Danske Bank in the hot seat: Students and staff asked the scandal-ridden bank 50 questions
“We want to make the bank available and talk about what happened. Hopefully, people will see that we’re taking responsibility,” said the interim CEO of Danske Bank, Jesper Nielsen when he visited CBS on February 6. Students approve of the bank’s availability, but doubt whether it will restore the bank’s credibility. Is it just talk?
“I challenge you to find a question I haven’t had yet,” said the interim CEO of Danske Bank, Jesper Nielsen to students and staff when he visited CBS on Wednesday February 6 to participate in a debate about the money laundering case. The event was co-hosted by CBS PRME and CBS.
In October 2018, CBS decided not to establish any new collaboration “until new top management has been appointed and has demonstrated the ability to restore confidence in the bank through critical dialogue with society,” said Per Holten-Andersen, the President of CBS.
And if it were up to Per Holten-Andersen, CBS “would have considered going further in terminating its collaboration with whitewash-hit Danske Bank.” He said that in a CBS WIRE podcast.
Charlotte Cator, who studies Business Administration and Philosophy, and Kai Eisenhardt, who studies Business and Development Studies at CBS, both attended the meeting with Danske Bank.
“I came because I want to understand the impact on society by banks, and how this case has changed that. And I think it’s nice that he has taken the time to talk to us, but I don’t know if that’ll change anything,” said Charlotte Cator.
“I think it’s interesting to see how the bank and its management show responsibility. This is surely a good platform to show change. But what happens next? Is it just talk?” said Kai Eisenhardt.
You can read some of the questions asked at the debate meeting in the fact box at the bottom of the article.
One of the major questions asked by the audience was how Danske Bank is going to restore confidence in the bank. Something that CBS needs from the bank before resuming new collaboration.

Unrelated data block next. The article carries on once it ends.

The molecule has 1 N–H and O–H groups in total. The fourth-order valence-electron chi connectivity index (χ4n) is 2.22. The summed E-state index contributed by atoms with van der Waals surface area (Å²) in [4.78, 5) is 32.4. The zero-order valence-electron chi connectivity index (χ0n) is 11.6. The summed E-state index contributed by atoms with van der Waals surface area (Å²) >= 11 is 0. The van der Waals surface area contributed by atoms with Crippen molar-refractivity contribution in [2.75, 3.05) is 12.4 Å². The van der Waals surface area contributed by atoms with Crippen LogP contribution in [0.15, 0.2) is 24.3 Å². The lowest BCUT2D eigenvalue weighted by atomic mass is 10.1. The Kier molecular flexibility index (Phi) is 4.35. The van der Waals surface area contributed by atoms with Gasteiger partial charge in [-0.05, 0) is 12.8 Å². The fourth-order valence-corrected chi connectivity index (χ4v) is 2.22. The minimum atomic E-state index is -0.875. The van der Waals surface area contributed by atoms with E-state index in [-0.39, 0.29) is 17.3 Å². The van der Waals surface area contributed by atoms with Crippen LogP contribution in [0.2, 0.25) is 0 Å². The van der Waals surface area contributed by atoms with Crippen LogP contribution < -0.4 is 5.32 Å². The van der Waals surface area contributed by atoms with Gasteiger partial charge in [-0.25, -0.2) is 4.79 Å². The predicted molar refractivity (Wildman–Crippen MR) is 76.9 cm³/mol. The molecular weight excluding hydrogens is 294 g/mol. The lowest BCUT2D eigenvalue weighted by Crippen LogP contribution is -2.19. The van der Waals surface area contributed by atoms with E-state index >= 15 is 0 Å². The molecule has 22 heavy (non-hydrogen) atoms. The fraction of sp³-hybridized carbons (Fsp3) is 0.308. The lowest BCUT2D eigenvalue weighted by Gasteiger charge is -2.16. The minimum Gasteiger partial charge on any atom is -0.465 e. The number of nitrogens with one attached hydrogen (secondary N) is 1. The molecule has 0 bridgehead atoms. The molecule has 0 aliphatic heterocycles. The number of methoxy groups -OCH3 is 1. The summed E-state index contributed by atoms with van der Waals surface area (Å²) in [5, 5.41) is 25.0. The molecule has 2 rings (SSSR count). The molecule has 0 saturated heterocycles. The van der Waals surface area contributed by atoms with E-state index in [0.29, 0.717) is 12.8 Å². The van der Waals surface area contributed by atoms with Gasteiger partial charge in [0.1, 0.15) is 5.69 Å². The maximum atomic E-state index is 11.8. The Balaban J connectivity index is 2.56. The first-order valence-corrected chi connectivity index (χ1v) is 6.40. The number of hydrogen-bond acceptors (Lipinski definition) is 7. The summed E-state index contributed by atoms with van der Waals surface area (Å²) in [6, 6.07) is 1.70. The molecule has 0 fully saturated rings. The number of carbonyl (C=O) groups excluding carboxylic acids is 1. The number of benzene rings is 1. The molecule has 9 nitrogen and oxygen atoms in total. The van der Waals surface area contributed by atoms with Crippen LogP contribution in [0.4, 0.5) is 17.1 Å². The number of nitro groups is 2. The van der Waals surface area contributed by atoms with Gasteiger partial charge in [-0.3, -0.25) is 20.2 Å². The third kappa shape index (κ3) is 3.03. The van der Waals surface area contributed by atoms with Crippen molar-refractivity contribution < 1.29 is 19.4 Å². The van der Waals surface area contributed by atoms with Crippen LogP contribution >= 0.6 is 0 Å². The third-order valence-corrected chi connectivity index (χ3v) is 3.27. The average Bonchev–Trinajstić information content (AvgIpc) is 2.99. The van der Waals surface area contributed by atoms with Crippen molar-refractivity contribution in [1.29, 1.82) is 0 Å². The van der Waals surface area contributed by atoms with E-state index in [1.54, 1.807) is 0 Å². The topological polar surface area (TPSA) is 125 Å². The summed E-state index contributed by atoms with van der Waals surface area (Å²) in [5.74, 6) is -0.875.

“I’m trying to do that right now by talking to as many people about the case as possible. And hopefully people will feel and see that we’re taking responsibility and that we’re sorry about the case,” Jesper Nielsen said as he referred to the money laundering case and the ‘Estonia case’ throughout the debate.
“It’s obvious that we can’t talk about societal responsibility for a while. But we can talk about banking, and show that we are handling the case.”
A thesis about Danske Bank
Andreas Bjørk Tousig, who studies cand.merc at CBS, attended the debate too as he has just started writing his thesis about Danske Bank’s money laundering case. To be more specific, he and his fellow student are looking into Danske Bank’s crisis communication and how the case has affected their reputation.
“We just found out about the debate a couple of days ago, which is super great as we’re writing our thesis about the money laundering case. So we brought a lot of questions with us,” he says.
One of the questions Andreas Bjørk Tousig asked was:
“It’s Danske Bank’s vision ‘to be recognized as the most trusted financial partner’. Has your organization complied with this statement during the last decade?”
“He answered that it was the ambition of Danske Bank, but whether they had lived up to that ambition was questionable,” said Andreas Bjørk Tousig.
For the thesis, Andreas Bjørk Tousig is doing an interview with the Head of Communication at Danske Bank in the coming week, and attending the debate was a good opportunity to try out some of the questions he’d already prepared.
“Going to this meeting has definitely made us better prepared for the interview next week, as we got some inspiration from the audience for other relevant questions too,” he said.
Changing a culture
One of the last questions that Jesper Nielsen answered was about what Danske Bank had learned from the case, and how they’ll make sure that management is responsible in the future.
“I think there are several key learnings,” he said and explained:
“First of all, it’s always risky to have small units far away from the head office. And then I think it’s kind of ironic that the two cases, which almost brought Danske Bank to its knees, have involved the purchase of smaller banks. We have to be aware of that in future.”
What lies ahead of Danske Bank now is a change in culture for the employees, and that’s not going to be an easy task.
“We have to make sure that the people on the floor have the right mindset. This means that management needs to create a new culture among our employees. We have 20,000, so it’s not going to be easy,” said Jesper Nielsen.